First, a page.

The ECSC’s economic and social role
Jean Monnet, the founding father of the European Coal and Steel Community (ECSC), became the first President of the High Authority (1952-1954). Mr Monnet and his French successor, René Mayer (1955-1957), implemented ECSC policy during the transitional period.
They initially increased trade between the Six. In order to achieve this, they abolished customs duties and quotas as well as export taxes in transport tariffs, while at the same time introducing direct international tariffs. Trade in coal and steel between partners increased substantially. Finally, the coal shortage, which had almost killed off the European iron and steel industry after the war, was largely overcome. The regular supply of iron ore, scrap metal and coal made it possible to regulate industrial growth within the Six.
The transitional period
The High Authority was established in Luxembourg on 10 August 1952. The common market in coal, iron ore and scrap metal was subsequently set up in February 1953 and was extended to iron and steel products in May 1953. On 1 January 1953 the first European tax – the ECSC levy – was introduced.
Steel producers had a five-year period to adapt to the new conditions of competition. Thanks to State aid, Italy successfully modernised its iron and steel industry. It also hoped that European integration would help to resolve the unemployment problem, which was to some extent linked to the mobility of its workforce. Belgium, on the other hand, was unable to modernise fully its coalmines in Wallonia.
Conditions of competition
The Treaty establishing the European Coal and Steel Community (ECSC) stated that the High Authority was responsible for establishing the best conditions of competition among the various producers. It was also to prevent the restoration of producer cartels by requiring businesses to advertise their prices openly and by monitoring mergers. However, in practice, iron and steel manufacturers, by virtue of their mutual contacts, continued to fix prices on the basis of the state of the market and their funding requirements.
Regulating the market
The European Coal and Steel Community (ECSC) failed to attain the targets set by the Treaty as regards the dismantling of the cartels. Increased productivity actually encouraged businesses to form increasingly powerful groups. This prevented the total dissolution of the Ruhr’s coal-selling cartel, an objective which had been high on France’s agenda.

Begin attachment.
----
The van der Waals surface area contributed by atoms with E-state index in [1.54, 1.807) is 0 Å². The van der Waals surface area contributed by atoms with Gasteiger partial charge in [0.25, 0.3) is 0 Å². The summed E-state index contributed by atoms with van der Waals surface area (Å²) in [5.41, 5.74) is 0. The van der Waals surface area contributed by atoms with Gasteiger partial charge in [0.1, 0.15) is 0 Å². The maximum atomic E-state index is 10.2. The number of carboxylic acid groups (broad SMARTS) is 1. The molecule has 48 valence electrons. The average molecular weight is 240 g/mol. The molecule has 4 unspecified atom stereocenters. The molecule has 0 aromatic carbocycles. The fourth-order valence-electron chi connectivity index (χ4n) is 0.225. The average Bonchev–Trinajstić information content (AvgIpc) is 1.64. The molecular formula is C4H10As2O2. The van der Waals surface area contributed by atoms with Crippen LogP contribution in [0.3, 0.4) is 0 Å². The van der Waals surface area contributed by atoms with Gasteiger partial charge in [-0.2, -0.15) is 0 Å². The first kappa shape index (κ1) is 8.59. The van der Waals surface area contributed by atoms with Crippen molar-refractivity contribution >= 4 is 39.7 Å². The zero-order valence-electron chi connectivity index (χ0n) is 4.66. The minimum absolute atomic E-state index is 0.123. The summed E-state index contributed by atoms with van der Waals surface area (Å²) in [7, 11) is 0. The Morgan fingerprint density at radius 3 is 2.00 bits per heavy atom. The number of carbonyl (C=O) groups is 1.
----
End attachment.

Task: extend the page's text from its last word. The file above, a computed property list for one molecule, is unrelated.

However, fears concerning the German cartels proved to be largely unfounded. France ensured that it had access to coke from the Ruhr, Italy benefited from the free movement of scrap metal, and Luxembourg profited from the expansion of its market.
During the negotiations which led to the Treaty establishing the European Coal and Steel Community (ECSC), the trade unions drew the attention of the negotiators to the danger of a downward social trend triggered by the establishment of the common market. What they feared was having to confront dumping tariff practices resulting from the different social conditions in the six Member States.
Despite these fears, the ECSC played an important role in the social field. It encouraged improvements in health and safety at work and improvements in vocational training. The Treaty of Paris, which aimed, inter alia, to improve the standard of living of the ECSC’s workforce, provided for Community financial aid for the retraining of dismissed workers and banned the practice of lowering wages as a competitive device. The High Authority also launched an ambitious house-building programme especially for miners and steelworkers in order to resolve the shortage of council housing from which Europe had been suffering since the end of the war. The ECSC financed and built more than 150 000 council houses between 1952 and 1979 throughout the whole Community. The High Authority also made great efforts to conclude a European Convention on Social Security for migrant workers, as well as working towards the introduction of the five-day week.
Moreover, thanks to the privileged relationship which Mr Monnet maintained with the Americans, the ECSC was able to raise loans – 100 million dollars in 1954 – from the United States, although the American capital market remained virtually closed to European businesses. The United States actually recognised the ECSC as an independent and sovereign body, one authorised to sign a tariff agreement with the United States under the General Agreement on Tariffs and Trade (GATT). This highly symbolic political recognition also enabled the High Authority to grant loans to European businesses and to finance social adjustment programmes.